Metropolitan News-Enterprise


Friday, February 16, 2018


Page 1


Funeral Services Scheduled for Jacob Adajian, 81, Retired Los Angeles Superior Court Judge


By a MetNews Staff Writer




Funeral services for Jacob Adajian, who served as a Los Angeles Superior Court judge for 21 years, are scheduled for March 17.

Adajian, who retired in 2006, died on Jan. 27. at Long Beach Memorial Hospital. He was 81.

In 1995, Adajian was appointed to the Los Angeles Municipal Court by then-Gov. Pete Wilson. He became a Superior Court judge in 2000 through unification.

Adajian presided over a number of prolific cases including the arraignment of Mikhail Markhasev, the man convicted of killing Ennis Cosby, son of comedian Bill Cosby, and the case of a man convicted of false imprisonment for storming the CBS Television City complex with a gun and engaging in a standoff with police.

He also presided over one of the first cases of threats via text messages where a seventh-grade teacher sent threating messages to a school principal and students. Adajian found that only one of the messages merited a restraining order.

He deemed the other messages “annoying” and “stupid,” but not physical threats.

In his post-retirement years, he worked on assignment, as needed, at the Downey, Norwalk and Long Beach courthouses. He remained an active member of the Long Beach community, supporting charitable organizations including Long Beach Public Library Foundation and the California State University Long Beach College of the Arts through the Dr. Kenia Casareal-Adajian and Judge Jacob Adajian Scholarship Fund for the promotion of voice and opera.

Long Beach attorney Michelle Dobson said that Adajian was one of the most honest and humble people that she has known during her 20-year career in law.

Dobson said that when she first met Adajian almost 18 years ago, he was a sitting judge, but never made that known to Dobson through their multiple meetings at community events. Instead of identifying as a judge, she said Adajian would say that “he was an attorney too.”

When she asked why he never mentioned his true position, so that she could address him in a more respectful tone, he responded:

“Well, what possible difference would it make?”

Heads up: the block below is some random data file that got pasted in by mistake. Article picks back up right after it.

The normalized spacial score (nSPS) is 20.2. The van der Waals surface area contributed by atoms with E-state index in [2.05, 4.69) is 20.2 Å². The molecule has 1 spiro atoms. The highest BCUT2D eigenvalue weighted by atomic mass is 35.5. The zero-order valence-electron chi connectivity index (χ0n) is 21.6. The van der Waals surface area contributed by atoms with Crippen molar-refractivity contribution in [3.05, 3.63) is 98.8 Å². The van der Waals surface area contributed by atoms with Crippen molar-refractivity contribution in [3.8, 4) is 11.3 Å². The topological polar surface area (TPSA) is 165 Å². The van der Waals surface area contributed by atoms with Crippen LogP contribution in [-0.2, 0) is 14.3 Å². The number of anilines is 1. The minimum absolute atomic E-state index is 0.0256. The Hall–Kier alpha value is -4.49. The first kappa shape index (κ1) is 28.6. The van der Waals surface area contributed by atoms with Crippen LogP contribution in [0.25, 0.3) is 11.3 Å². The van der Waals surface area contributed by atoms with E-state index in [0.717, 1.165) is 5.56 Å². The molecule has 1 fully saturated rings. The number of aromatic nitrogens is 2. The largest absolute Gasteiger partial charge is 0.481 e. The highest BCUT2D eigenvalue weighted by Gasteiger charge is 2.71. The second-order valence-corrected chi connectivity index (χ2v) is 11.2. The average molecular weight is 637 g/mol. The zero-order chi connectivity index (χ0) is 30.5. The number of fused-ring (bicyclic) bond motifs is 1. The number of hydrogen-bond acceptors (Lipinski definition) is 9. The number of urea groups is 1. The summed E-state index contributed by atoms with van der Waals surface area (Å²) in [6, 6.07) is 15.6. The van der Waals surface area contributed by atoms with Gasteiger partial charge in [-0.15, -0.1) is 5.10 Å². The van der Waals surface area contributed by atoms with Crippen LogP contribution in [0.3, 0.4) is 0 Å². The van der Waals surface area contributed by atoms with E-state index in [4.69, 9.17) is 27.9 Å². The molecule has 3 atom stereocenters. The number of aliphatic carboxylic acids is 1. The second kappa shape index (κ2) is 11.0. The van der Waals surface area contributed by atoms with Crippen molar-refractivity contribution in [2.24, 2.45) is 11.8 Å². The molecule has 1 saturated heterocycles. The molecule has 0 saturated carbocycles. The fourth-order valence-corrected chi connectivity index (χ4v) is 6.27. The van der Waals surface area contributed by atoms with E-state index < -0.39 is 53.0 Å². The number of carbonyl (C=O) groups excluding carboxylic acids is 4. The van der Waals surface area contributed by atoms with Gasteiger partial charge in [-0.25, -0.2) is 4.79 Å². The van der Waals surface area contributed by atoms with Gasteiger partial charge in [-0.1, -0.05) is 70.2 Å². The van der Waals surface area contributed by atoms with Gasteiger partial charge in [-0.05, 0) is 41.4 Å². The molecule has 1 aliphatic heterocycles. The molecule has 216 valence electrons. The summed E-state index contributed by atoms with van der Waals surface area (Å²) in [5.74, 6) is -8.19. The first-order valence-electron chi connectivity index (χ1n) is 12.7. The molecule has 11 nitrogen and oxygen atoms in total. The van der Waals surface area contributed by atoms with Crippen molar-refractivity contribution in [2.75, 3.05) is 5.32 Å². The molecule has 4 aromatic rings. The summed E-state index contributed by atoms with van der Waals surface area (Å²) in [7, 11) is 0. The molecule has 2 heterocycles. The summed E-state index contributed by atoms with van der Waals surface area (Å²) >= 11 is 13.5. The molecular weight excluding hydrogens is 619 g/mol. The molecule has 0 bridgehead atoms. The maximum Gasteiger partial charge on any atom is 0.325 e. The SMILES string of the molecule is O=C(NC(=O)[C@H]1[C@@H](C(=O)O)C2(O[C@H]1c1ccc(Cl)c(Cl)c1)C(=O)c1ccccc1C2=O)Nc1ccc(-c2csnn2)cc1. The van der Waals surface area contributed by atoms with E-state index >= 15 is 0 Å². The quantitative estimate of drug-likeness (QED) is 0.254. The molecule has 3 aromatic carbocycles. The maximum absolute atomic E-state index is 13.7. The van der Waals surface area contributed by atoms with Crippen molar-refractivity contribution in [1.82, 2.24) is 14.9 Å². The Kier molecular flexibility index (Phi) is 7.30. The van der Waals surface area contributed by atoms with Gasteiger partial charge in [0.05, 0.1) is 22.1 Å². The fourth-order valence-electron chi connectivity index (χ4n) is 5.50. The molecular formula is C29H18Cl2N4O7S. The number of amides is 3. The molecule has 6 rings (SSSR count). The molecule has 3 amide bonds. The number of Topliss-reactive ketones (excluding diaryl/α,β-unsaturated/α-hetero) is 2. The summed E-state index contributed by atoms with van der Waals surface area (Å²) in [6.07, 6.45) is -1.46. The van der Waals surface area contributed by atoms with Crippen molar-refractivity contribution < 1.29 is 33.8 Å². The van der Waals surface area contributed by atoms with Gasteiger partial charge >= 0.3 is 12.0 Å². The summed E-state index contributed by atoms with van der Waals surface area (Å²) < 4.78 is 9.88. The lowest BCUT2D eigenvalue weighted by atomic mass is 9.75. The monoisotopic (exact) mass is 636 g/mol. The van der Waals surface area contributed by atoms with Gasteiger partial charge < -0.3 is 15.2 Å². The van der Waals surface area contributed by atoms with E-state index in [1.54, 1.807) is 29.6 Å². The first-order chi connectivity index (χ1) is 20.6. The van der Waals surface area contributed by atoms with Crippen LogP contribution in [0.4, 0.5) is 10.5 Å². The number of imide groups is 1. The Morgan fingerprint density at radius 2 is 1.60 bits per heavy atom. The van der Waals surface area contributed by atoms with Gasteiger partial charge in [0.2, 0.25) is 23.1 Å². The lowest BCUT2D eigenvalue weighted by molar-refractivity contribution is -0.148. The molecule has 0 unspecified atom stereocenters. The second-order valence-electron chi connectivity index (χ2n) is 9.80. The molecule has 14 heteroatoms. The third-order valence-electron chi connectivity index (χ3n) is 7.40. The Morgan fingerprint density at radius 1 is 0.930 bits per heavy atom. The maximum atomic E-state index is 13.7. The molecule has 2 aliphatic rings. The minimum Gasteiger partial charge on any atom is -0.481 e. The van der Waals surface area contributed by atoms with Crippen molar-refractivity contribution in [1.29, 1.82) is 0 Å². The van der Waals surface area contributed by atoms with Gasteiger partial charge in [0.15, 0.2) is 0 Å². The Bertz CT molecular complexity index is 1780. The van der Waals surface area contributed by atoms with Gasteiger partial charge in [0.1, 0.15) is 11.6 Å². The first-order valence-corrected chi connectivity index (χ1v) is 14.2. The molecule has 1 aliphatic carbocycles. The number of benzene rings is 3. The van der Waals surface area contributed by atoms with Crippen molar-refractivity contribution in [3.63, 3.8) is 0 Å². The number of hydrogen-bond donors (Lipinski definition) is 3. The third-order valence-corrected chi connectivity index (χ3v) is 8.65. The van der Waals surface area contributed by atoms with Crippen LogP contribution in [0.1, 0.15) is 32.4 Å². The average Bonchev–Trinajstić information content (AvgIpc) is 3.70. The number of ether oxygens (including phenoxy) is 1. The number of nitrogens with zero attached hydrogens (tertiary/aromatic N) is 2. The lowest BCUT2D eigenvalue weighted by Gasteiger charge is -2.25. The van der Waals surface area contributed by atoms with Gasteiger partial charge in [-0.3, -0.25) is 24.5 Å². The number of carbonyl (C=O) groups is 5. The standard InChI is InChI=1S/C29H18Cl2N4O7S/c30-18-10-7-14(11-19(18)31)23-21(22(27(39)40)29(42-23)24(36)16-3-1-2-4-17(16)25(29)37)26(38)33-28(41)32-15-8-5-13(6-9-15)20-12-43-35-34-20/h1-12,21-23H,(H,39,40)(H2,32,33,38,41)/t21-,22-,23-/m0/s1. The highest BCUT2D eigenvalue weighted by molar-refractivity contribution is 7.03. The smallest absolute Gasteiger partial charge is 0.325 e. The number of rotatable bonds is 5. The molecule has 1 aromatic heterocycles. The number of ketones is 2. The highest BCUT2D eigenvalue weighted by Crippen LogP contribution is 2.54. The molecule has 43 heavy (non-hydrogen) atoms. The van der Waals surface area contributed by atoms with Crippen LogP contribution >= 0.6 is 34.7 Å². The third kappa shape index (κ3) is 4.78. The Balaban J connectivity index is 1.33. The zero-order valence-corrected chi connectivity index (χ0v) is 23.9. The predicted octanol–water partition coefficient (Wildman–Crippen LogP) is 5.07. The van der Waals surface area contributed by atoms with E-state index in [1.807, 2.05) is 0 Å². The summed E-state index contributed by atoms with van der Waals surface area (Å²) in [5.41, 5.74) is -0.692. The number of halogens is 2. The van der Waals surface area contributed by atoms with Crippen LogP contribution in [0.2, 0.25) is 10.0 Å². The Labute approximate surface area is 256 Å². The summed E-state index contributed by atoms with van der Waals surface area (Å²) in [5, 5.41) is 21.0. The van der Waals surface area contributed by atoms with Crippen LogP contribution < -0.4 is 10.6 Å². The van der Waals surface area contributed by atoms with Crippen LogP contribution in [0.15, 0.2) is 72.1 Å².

Dobson continued:

“I think that universally people would say that he was humble, flexible and calm with no ego.”

Adajian was born the eldest of five children in Paterson, New Jersey in 1936, later moving to California in 1950 at 14 years old.

From 1955-58, Adajian served as a paratroop in the U.S. Army.

Despite dropping out of high school at 17 to help support his family, Adajian attended Southwestern Law School and was admitted to the State Bar of California in 1969, launching what would become a 36-year career in law.

He worked in the Criminal Division of the Los Angeles City Attorney’s Office in 1969, then as an associate with the Law Offices of John Ash in 1983, and by 1987, as named a partner and the firm was renamed Ash and Adajian.

As a criminal defense attorney in 1991, Adajian requested that the entire Los Angeles District Attorney’s Office be removed from participating in the prosecution of his DUI client, then-Los Angeles Municipal Judge Edward L. Davenport.

Davenport was charged with drunk driving after slamming into another vehicle at a stop sign in Beverly Hills on his way home from a meeting of a lawyers’ group.

Adajian argued that the California Attorney General’s Office should be substituted into the case to protect Davenport against the possibility of overly aggressive prosecution from then-Los Angeles District Attorney Ira Reiner and his deputies. He asserted that Reiner bore ill will toward Davenport, stemming from conflicts during their days working in the Los Angeles City Attorney’s Office during the 1960s.

According to a 1991 Los Angeles Times article, 24 years prior to the case, Davenport reprimanded Reiner for “hogging high-profile cases” in the office.

Adajian’s argument was ultimately rejected. In 1993, Davenport accepted a plea bargain of a reduced charge of reckless driving and a $400 fine after two previous trials on more serious charges resulted in hung juries.

Services will be held at 1 p.m. at First Congregational Church of Long Beach. A reception will be held immediately after at the church, located at 241 Cedar Avenue. Adajian’s family ask that in lieu of flowers, memorial donations be made to a charity of the donor’s choice.

Adajian is survived by his two daughters, Shelley and Joelle Adajian, his grandchildren, Aidan and Layna Mannelle, his step-children, Leo and Kimberly Clouser from his marriage to Kenia Casareal, who died in 2010, his step-grandson Lars and his older sister Aurora Lehmann.


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